By Kyra Mandas and Stephanie Watkins
One of the most current, supported theories is a genetic etiology of autism. In 2008, Volker and Lopata discovered that, when studying twins with autism, monozygotic twins have a 60% co-occurrence rate and siblings have a 4% co-occurrence rate. These are both higher than the general population which is only .1%-.16%. Currently, scientists are using genome-wide scans to look at linkages in the chromosomes that relate to the occurrence of autism(Volker & Lopata, 2008). Volker and Lopata agree with Kabot, Masi, and Segal (2003) have found that chromosomes 15 and 7 have shown a relationship to the diagnosis of autism. Chromosome 15 malformations are the most common genetic malformations seen in autism cases (Volker & Lopata, 2008). This chromosomal area is also associated with epilepsy that has a high prevalence in children with autism. There has not been a specific gene on chromosome 7 that has been correlated with autism but there has continuously been malformation in that area in autism cases (Volker & Lopata 2008). Kabot, et al.(2003) mention in their article, Advances in the Diagnosis and Treatment of Autism Spectrum Disorder, that if these chromosome abnormalities are not the causes of autism they at least make a person more susceptible to the disease (Kabot, et al. 2003).
While it is important to remember that no specific chromosome has been associated with autism, recent developments in genetic screening have allowed researchers to investigate chromosomal abnormalities reported in association with autism spectrum disorders. Single gene defects, such as Fragile-X Syndrome and Rett syndrome account for approximately 20% of individuals with autism, but the origin of the disorder is unknown in the remaining 80% of individuals (Lo-Castro, Benvenuto, Galasso, Profirio, & Curato, 2010). It is hypothesized that the combination of particular microdeletions, microduplications, as well as other genetic mutations, may lead to autism spectrum disorder.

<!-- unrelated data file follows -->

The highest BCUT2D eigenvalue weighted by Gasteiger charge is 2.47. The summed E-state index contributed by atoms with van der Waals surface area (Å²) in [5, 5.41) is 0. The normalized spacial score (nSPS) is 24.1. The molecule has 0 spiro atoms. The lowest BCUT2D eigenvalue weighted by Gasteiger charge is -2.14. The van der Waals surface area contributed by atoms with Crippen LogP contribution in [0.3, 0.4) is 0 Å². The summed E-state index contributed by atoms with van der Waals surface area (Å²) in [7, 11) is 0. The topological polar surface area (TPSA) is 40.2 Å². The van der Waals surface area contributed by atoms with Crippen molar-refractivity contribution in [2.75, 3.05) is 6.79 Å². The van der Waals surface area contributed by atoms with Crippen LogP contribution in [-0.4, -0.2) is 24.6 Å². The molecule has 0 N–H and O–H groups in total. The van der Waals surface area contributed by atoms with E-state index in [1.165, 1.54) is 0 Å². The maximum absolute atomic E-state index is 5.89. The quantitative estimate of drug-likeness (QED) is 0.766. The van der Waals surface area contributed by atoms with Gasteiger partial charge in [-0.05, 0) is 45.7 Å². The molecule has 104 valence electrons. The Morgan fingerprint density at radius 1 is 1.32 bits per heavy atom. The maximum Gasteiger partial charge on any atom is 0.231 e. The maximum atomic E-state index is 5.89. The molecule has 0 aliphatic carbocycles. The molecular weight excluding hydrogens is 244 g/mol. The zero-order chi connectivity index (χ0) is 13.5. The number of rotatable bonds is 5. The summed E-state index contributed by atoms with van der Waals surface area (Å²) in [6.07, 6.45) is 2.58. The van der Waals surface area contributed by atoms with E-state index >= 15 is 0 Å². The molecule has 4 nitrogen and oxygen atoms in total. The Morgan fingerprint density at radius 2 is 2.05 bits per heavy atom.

Examples of abnormalities in particular chromosomal regions are 2q37 (proteins in membranes, axon guidance, and cell proliferation), 17p11.2 (postnatal development and neuronal differentiation), and 22q11.2 (defenses against oxidative stress and neurotransmitter release) (Lo-Castro et al., 2010).
Kabot, S., Masi, W., & Segal, M. (2003). Advances in the diagnosis and treatment of autism spectrum disorders. Professional Psychology: Research and Practice, 34(1), 26-33. doi:10.1037/0735-7028.34.1.26
Lo-Castro, A., Benvenuto, A., Galasso, C., Porfirio, C., & Curatolo, P. (2010). Autism spectrum disorders associated with chromosomal abnormalities. Research in Autism Spectrum Disorders, 4, 319-327.
Volker, M.A., & Lopata, C. (2008). Autism: A review of biological bases, assessment, and intervention. School Psychology Quarterly, 23(2), 258-270. doi: 10.1037/1045-3818.104.22.1688
Emory Photography & video (2009, April 16). Genetics of autism . Retrieved from http://www.youtube.com/watch?v=TLeB420k3zs
Diagram of Chromosomal Abnormalities: Lo-Castro, A., Benvenuto, A., Galasso, C., Porfirio, C., & Curatolo, P. (2010). Autism spectrum disorders associated with chromosomal abnormalities. Research in Autism Spectrum Disorders, 4, 319-327.